PoliGraph: Union right on Emmer’s transportation votes

A new mailer from the Minnesota AFL-CIO links Republican gubernatorial candidate Tom Emmer to the I-35W bridge collapse.

The mailer, which features a picture of a truck and school bus tumbling toward the Mississippi River as the bridge crumbled, says, “Emmer voted three times against funds that would have repaired broken infrastructure across Minnesota, including the I-35 bridge. He even voted against the final attempt to rebuild infrastructure before the bridge collapsed.”

The labor union mailer also states that, “Emmer was one of only ten representatives that voted against efforts to compensate victims of the bridge collapse” and that “Emmer opposed a $6.6 billion plan to rebuild roads, bridges, and transit throughout Minnesota even after the I-35 bridge collapse.”

For the most part, these claims are true.

The Evidence

“Emmer voted three times against funds that would have repaired broken infrastructure across Minnesota, including the I-35 bridge. He even voted against the final attempt to rebuild infrastructure before the bridge collapsed.”

Emmer voted against the 2007 transportation funding bill three times: the House version passed in March, a merged House and Senate version in May; and an unsuccessful effort to override Gov. Tim Pawlenty’s veto of the legislation.

But there are a few important caveats to this claim. First, Emmer’s opposition to the transportation bill wasn’t the reason it failed. House leaders needed 90 members to override Pawlenty’s veto, but only secured 83.

It’s also crucial to note that there was no specific provision in the bill to update the I-35W bridge, as the AFL-CIO’s claim implies. However, it would have expanded the trunk highway fund and bonds, which cover bridge repair – precisely the sources of money that might have allowed the Minnesota Department of Transportation to renovate or replace the bridge sooner.

For several years, the I-35W bridge had been on MnDOT’s “Budget Buster” list, meaning it needed replacement or repair within 10 years. But according to MnDOT documents, overhauling the bridge was postponed due to funding woes.

“Emmer was one of only ten representatives that voted against efforts to compensate victims of the bridge collapse.”

This claim is also true. Emmer was among a handful of members who voted against a bill that set up a $40 million compensation fund for survivors of the bridge collapse. Like his fellow Republicans, Emmer questioned whether the state could afford the fund in lean times, and he objected to a provision that allows the fund to be used to pay damages to victims of future disasters.

“Emmer opposed a $6.6 billion plan to rebuild roads, bridges, and transit throughout Minnesota even after the I-35 bridge collapse.”

The final vote in question came in February, 2008. The bill, a direct result of the collapse, provided funding for road and bridge repairs and money meant specifically for the I-35W bridge. Emmer voted against this bill as well.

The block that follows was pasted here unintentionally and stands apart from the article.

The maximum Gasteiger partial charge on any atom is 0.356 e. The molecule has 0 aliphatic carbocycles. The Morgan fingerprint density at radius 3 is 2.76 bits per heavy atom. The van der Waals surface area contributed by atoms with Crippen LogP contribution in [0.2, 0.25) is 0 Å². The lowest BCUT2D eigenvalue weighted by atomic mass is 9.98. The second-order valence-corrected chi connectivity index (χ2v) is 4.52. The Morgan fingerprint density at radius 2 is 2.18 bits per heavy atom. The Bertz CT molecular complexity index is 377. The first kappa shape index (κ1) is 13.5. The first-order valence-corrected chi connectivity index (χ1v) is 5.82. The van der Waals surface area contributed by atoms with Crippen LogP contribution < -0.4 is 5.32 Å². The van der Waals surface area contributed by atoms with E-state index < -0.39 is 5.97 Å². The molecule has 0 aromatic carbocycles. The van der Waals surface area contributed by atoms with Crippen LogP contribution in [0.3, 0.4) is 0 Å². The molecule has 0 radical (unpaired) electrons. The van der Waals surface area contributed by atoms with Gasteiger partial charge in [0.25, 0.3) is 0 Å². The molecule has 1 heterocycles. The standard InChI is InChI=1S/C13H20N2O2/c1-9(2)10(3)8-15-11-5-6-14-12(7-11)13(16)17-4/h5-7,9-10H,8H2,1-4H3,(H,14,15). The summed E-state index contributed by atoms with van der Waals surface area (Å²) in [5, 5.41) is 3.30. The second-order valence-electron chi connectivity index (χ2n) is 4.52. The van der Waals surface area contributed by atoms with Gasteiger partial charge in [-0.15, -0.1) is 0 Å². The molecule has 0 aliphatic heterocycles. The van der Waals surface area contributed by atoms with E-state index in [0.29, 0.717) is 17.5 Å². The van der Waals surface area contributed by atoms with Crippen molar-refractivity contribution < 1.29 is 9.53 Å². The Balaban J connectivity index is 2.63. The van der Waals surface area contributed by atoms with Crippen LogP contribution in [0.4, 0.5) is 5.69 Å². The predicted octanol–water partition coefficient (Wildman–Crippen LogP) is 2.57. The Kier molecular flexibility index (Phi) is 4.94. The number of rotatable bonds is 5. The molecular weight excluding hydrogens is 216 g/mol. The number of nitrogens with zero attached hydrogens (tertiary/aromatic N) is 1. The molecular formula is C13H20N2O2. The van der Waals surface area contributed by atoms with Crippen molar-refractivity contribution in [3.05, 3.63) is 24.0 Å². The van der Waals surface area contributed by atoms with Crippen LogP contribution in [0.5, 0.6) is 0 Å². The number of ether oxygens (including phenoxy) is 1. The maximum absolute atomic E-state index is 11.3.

The Verdict

For the most part, the AFL-CIO mailer is correct. On three occasions, Emmer voted against legislation having to do with the bridge collapse or general bridge repair in the state, though it’s important to note that the 2007 transportation funding bill did not specify repairs to the I-35W bridge.

Sources

AFL-CIO mailer

Minnesota State Legislature, Actions on HF 946: The 2007 Omnibus Transportation Bill, accessed Sept. 21, 2010

Minnesota State Legislature, House Journal: March 24, 2007, p. 2016, accessed Sept. 21, 2010

Minnesota State Legislature, House Journal: May 14, 2007, p. 6640, accessed Sept. 21, 2010

Minnesota State Legislature, House Journal May 21, 2010, p. 7571, accessed Sept. 21, 2010

Minnesota House of Representatives Research, Summary: HF 946, May 11, 2007

The Minnesota State Legislature, Investigative Report to Joint Committee to Investigate the I-35W Bridge Collapse, Gray, Plant, Mooty, May 2008

MN2020, 451 Minnesota Bridges “Functionally Obsolete” By Conrad deFiebre, Aug. 2, 2007

The Minneapolis Star Tribune, House OKs $40 million for bridge survivors, by Pat Doyle, Feb. 29, 2008

The Minnesota State Legislature, Actions on HF 2553, accessed Sept. 21, 2010

The Minnesota State Legislature, House Journal May 5, 2008, p. 11270, accessed Sept. 21, 2010

The Minnesota State Legislature, Action on HF2800, accessed Sept. 21, 2010

The Minnesota State Legislature, House Journal Feb 21, 2008, p. 7884, accessed Sept. 21, 2010

Interview, Chris Shields, Communications Director, Minnesota AFL-CIO, Sept. 21, 2010

Interview, Margaret Donahoe, Executive Director, Minnesota Transportation Alliance, Sept. 2, 2010

  • Jay Reeves

    As a person that watched as those vehicles fell, I can’t say that the use of that image does much for me. What respect is there for the man who died in that semi?

  • Kevin

    hehehe… Not surprised.

    Actually Our current governor I suspect as he was PUSHING the repairs set for possible grand opening during Republican convention….

    That push made those doing the work absent minded on the safe guards….

  • Clareee

    How abut getting rid of the “art” that has to be in any highway building project? I believe in Minneapolis, DOT had to use $2 million to beautify different things. This money coud be used outstate for the smaller projects that have been sitting for years. The repair trucks and heavy items on the one closed lane of 35W I think had a lot to do with the bridge going down. I don’t know why that was ever allowed. It was always scary to me.